New York Prostitution Laws
Overview of New York Prostitution Laws
New York prostitution laws target a number of offenses stemming from the prohibited act of engaging, or agreeing or offering to engage, in sexual conduct with another person in return for a fee. Although Article 230 of the New York Penal Code does not define "sexual conduct," such conduct has been described by state courts to include a wide range of sexual acts, and even some clothed physical contact. Prostitution is a class B misdemeanor. New York additionally criminalizes the separate offenses of patronizing a prostitute, promoting prostitution, compelling prostitution, sex trafficking, and permitting prostitution.
A person patronizes a prostitute when he or she (a) pays a fee to another person as compensation for such person or a third person having engaged in sexual conduct with him or her pursuant to a prior understanding; (b) agrees to pay a fee to another person pursuant to the same understanding; or (c) solicits or requests another person to engage in sexual conduct with him or her in return for a fee. Actual sexual conduct need not have taken place to complete the crime; the soliciting or reaching an understanding is enough. Patronizing a prostitute is classified into three degrees which increase in severity in proportion to the decreasing age of the prostitute.
A person is guilty of promoting prostitution in the fourth degree - the least serious form of the offense - when he or she knowingly "advances or profits from prostitution." A person acting other than as a prostitute or patron "advances prostitution" when he or she "knowingly causes or aids a person to commit or engage in prostitution, procures or solicits patrons for prostitution, provides persons or premises for prostitution purposes, operates or assists in the operation of a house of prostitution or a prostitution enterprise, or engages in any other conduct designed to institute, aid or facilitate an act or enterprise of prostitution."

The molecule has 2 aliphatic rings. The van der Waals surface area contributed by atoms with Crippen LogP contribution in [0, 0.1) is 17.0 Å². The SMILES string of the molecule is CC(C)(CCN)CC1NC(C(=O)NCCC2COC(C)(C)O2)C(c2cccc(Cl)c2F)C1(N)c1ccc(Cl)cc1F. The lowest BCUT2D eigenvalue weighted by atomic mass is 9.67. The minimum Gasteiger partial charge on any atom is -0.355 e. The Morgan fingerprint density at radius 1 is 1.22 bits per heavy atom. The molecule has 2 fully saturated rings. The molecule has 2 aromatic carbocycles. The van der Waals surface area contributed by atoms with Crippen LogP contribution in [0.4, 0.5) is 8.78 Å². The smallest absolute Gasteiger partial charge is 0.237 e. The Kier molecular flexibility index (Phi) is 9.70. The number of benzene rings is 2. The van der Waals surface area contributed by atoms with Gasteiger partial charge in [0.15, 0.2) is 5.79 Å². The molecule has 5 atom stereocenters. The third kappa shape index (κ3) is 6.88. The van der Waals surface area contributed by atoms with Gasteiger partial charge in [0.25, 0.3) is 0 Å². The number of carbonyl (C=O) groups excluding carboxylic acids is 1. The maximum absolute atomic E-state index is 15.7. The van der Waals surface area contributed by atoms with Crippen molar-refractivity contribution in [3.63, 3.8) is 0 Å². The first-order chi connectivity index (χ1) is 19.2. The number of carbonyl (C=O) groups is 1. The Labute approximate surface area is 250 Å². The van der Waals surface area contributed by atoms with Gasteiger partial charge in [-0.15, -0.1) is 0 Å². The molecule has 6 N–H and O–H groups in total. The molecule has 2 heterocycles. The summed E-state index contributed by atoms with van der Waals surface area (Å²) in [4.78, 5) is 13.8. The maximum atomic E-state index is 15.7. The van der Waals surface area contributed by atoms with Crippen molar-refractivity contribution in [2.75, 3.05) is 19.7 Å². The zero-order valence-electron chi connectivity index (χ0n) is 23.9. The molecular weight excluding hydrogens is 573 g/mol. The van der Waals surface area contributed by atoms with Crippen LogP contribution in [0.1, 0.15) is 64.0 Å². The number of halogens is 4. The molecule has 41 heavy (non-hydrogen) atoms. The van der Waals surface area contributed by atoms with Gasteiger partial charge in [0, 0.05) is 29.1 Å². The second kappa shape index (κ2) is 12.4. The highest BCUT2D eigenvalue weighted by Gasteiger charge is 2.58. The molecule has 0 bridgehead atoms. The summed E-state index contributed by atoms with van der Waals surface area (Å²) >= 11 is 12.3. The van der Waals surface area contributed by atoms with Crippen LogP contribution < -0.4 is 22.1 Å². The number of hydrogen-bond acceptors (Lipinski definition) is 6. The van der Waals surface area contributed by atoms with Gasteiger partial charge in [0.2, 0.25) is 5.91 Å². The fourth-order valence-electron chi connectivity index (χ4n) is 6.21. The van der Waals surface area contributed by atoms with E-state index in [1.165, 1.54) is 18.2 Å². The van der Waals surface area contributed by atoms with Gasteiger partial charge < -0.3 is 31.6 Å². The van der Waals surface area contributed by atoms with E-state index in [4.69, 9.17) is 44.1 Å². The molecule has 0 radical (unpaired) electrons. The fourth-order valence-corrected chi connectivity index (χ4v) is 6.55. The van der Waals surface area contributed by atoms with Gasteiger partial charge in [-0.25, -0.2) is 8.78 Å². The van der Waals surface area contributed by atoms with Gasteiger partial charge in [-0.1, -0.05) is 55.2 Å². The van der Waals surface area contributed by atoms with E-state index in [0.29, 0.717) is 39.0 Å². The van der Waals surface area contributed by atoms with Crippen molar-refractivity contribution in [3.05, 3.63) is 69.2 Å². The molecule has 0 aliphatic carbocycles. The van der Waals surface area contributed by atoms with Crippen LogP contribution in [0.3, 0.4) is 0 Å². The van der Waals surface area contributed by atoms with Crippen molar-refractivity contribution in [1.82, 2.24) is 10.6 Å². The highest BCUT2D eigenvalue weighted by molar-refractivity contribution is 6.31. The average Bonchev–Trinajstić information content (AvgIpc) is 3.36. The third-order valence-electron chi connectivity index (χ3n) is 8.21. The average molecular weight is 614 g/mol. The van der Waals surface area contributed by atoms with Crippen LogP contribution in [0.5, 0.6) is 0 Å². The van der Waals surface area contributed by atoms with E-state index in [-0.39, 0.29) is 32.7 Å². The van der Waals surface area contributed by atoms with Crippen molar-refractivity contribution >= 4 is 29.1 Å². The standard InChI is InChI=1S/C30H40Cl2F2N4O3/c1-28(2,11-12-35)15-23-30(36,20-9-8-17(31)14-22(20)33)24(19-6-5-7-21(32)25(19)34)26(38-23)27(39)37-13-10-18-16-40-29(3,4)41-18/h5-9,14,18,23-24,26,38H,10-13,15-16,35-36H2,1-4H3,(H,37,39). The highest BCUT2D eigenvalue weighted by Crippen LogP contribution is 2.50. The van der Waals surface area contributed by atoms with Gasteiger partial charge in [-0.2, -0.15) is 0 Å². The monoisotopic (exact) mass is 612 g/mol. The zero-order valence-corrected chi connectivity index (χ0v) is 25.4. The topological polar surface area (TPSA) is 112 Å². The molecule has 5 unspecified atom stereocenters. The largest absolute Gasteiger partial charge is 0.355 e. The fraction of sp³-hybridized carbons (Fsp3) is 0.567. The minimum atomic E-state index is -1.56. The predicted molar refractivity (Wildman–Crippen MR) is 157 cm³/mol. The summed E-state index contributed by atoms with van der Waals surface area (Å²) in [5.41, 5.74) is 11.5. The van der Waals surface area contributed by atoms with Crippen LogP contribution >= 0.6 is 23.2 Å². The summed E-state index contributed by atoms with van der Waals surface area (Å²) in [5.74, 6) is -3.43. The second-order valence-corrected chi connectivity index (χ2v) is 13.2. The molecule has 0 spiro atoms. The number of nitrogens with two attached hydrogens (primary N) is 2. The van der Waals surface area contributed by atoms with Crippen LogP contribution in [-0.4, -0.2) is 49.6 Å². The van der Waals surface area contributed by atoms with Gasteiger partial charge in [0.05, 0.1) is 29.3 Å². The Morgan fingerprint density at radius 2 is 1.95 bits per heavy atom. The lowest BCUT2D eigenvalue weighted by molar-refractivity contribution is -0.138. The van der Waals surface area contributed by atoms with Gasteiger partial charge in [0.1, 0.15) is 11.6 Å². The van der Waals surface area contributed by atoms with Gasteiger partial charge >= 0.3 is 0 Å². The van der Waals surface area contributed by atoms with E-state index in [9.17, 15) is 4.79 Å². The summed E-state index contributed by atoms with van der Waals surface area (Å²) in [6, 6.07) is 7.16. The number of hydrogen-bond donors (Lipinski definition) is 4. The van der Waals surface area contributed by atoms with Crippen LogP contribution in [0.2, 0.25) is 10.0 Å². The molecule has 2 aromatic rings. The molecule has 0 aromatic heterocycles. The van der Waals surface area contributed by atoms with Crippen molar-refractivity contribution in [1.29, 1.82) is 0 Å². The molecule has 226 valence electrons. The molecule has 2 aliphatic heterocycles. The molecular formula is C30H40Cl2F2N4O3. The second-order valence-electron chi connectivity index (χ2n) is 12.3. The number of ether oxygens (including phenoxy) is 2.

Profiting from prostitution entails the acceptance or receipt of money or other property pursuant to an agreement or understanding with any person whereby the person participates or is to participate in the proceeds of prostitution activity - and is acting other than as a prostitute receiving compensation for personally rendered services. Promoting prostitution in the fourth degree is a class A misdemeanor and may be elevated to a higher degree depending on the presence of certain aggravating factors.
The crime of compelling prostitution occurs when a person 21 years of age or older "knowingly advances prostitution by compelling a person less than 16 years old, by force or intimidation, to engage in prostitution." Compelling prostitution is a class B felony. Sex trafficking, described in Section 230.34 of the Penal Code, is also punished as a class B felony.
Finally, a person is guilty of permitting prostitution when, having possession or control of a premises which he or she knows is being used for prostitution purposes, the person "fails to make reasonable effort to halt or abate such use." Permitting prostitution is a class B misdemeanor.
Defenses to Prostitution Charges
- Lack of reasonable grounds to believe that the prostitute was younger than the age specified (for patronizing a prostitute in the first or second degree)
NOTE: The prostitution statute specifies that it is NOT a defense to prostitution or patronizing a prostitute that (1) the parties or prospective parties to the sexual conduct were of the same sex, or (2) the prostitute in question was a male and the patron of the prostitute was a female.
Penalties and Sentences
The crimes of prostitution and permitting prostitution are class B misdemeanors. Each of these offenses is therefore punishable by a sentence of up to 3 months in prison, a fine of up to $500, or both. Promoting prostitution in its most basic form is a class A misdemeanor and thus subject to a sentence of up to 1 year in prison, a fine of up to $1,000, or both.
New York administers harsher penalties for the offenses of compelling prostitution, sex trafficking, and promoting prostitution in the first degree, each of which is classified as a class B felony. For these crimes, the state imposes a term of at least 3 years and up to 25 years in prison. The court may also impose a fine of up to $5,000 for a felony offense.
New York Prostitution Statute
Penal Code Article 230
Note: State laws are constantly changing -- please contact a New York criminal attorney or conduct your own legal research to verify the state law(s) you are researching.